There can be little doubt that this gang is being used by the state to control and repress, not maintain stability and or uphold justice. A young person who stole a bottle of water has been given over a year in prison, not because that young person broke a law, but because that person was part of a violent movement which seriously challenged a state machine which racialises, impoverishes and dehumanises their communities.
Recognising the politics in these actions has escaped many professionals, however the young people affected by the uprising have far less trouble in seeing through the propaganda of the press and politicians, offering their own analysis of the political. Youth groups led by young people have been collecting young people’s responses to the riots. Conversations with peers have developed into an understanding for a need to record and collate these needs and opinions in order to democratise local politics.
Working with large numbers of young people from North London, they have recorded their feelings on unemployment, the cuts to EMA and youth services, police powers, media and political corruption, poverty and racism. Some answers invariably regurgitated the standard line forced onto the public by the media and parliament on greed and poor parenting. However overwhelmingly, young people adopt a far more nuanced approach.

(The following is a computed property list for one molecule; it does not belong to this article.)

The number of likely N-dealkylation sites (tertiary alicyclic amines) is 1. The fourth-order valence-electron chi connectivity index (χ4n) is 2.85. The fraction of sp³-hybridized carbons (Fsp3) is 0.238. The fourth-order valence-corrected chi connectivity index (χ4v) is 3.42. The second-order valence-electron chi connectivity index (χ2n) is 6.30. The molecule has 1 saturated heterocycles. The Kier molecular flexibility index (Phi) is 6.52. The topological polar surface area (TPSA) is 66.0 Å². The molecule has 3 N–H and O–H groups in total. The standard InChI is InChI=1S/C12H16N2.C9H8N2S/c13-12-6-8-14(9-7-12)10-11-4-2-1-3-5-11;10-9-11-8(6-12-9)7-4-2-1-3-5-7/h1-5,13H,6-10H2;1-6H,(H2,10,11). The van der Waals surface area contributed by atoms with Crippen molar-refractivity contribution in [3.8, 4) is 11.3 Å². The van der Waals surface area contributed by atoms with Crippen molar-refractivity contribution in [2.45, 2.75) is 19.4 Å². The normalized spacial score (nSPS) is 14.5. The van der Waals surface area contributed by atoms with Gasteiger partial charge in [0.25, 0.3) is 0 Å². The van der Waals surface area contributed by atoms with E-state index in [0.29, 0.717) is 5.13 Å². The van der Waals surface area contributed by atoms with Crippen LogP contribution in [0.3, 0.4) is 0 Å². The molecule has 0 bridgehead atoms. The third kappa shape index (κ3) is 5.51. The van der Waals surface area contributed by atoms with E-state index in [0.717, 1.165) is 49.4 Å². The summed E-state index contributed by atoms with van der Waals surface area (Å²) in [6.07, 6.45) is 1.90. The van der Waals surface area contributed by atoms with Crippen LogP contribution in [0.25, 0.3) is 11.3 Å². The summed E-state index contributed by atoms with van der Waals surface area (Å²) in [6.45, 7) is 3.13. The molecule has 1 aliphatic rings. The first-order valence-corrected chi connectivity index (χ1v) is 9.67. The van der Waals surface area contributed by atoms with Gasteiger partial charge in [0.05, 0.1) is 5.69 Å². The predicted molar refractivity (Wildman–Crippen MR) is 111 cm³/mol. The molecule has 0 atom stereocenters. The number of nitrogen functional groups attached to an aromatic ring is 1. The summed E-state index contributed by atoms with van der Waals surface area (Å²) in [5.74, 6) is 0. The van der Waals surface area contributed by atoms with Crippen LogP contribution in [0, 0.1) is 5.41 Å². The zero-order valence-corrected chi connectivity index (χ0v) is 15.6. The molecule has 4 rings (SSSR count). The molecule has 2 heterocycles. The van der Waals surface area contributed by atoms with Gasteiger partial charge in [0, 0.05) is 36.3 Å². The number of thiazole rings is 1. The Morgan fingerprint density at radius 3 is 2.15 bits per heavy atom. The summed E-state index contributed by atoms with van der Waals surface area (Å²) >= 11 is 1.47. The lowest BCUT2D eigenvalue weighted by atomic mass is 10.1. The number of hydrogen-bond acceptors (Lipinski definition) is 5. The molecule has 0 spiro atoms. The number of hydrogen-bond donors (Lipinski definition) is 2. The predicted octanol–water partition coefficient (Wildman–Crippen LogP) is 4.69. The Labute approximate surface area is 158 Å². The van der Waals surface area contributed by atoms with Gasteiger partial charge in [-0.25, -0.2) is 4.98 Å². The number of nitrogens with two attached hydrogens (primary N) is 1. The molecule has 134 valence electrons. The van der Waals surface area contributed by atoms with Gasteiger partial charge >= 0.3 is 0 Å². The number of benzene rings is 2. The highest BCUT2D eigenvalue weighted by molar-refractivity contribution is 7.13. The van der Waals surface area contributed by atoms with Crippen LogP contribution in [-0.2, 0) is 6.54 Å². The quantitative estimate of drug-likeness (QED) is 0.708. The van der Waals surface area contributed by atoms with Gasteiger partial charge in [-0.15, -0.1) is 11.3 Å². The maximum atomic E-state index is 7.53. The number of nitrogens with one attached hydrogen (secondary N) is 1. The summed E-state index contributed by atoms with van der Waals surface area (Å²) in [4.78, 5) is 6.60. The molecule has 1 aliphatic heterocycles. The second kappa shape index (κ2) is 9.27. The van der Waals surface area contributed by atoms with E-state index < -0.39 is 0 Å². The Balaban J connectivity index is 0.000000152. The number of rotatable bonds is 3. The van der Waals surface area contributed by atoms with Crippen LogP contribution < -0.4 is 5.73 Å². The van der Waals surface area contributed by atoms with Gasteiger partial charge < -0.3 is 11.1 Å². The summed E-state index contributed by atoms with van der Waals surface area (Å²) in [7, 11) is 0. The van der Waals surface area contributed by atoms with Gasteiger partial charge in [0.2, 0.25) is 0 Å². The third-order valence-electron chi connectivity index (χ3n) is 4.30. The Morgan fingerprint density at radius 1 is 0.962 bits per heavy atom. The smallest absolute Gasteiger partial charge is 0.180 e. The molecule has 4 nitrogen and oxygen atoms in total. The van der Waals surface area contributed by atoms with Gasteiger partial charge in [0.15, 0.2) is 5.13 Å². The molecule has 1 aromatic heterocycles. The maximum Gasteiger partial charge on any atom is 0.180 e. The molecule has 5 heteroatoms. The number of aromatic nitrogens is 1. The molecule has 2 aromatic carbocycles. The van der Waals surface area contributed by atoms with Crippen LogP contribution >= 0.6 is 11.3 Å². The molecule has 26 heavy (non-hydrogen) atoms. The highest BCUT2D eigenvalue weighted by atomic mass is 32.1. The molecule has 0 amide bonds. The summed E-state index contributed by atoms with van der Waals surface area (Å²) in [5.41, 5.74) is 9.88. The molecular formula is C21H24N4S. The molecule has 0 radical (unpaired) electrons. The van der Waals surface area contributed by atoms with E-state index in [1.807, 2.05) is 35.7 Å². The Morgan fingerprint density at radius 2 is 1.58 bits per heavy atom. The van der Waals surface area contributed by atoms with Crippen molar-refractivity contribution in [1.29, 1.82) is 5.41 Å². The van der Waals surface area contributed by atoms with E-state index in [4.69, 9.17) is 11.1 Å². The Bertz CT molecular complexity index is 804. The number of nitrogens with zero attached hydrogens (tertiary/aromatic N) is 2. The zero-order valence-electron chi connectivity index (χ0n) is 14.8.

Many young people wrote that cuts to education, training and employment opportunities played a big part in spurring on rioters. They did not need academics to tell them there are over 30 unemployed people for every vacancy in Haringey at the moment, or the psychological effects of tuition fees tripling to £9000 for university students.
In response to the harsh sentencing of rioters, one 17 year old observed the theft in the form of expenses by MPs, or the money gleaned by the bankers who remain unpunished for taking money which, as he believed, was stolen from the taxpayer. Most interesting however, was a question which every young person responded to in a similar manner. They were asked whether a mass movement was needed, in order to address the issues leading to the riots, which engaged with centres of power in a variety of ways, decided by the affected communities. The responses were consistently positive.
The reactionary nature of the state following these riots does not show its crushing power, but a fear of its precarious grasp on power being so quickly resisted by those for whom their version of democracy, fails to function.
Adam Elliott-Cooper, a writer and activist, is Associate Editor of Ceasefire. His column on race politics appears twice a month.
He can be followed on Twitter @adamec87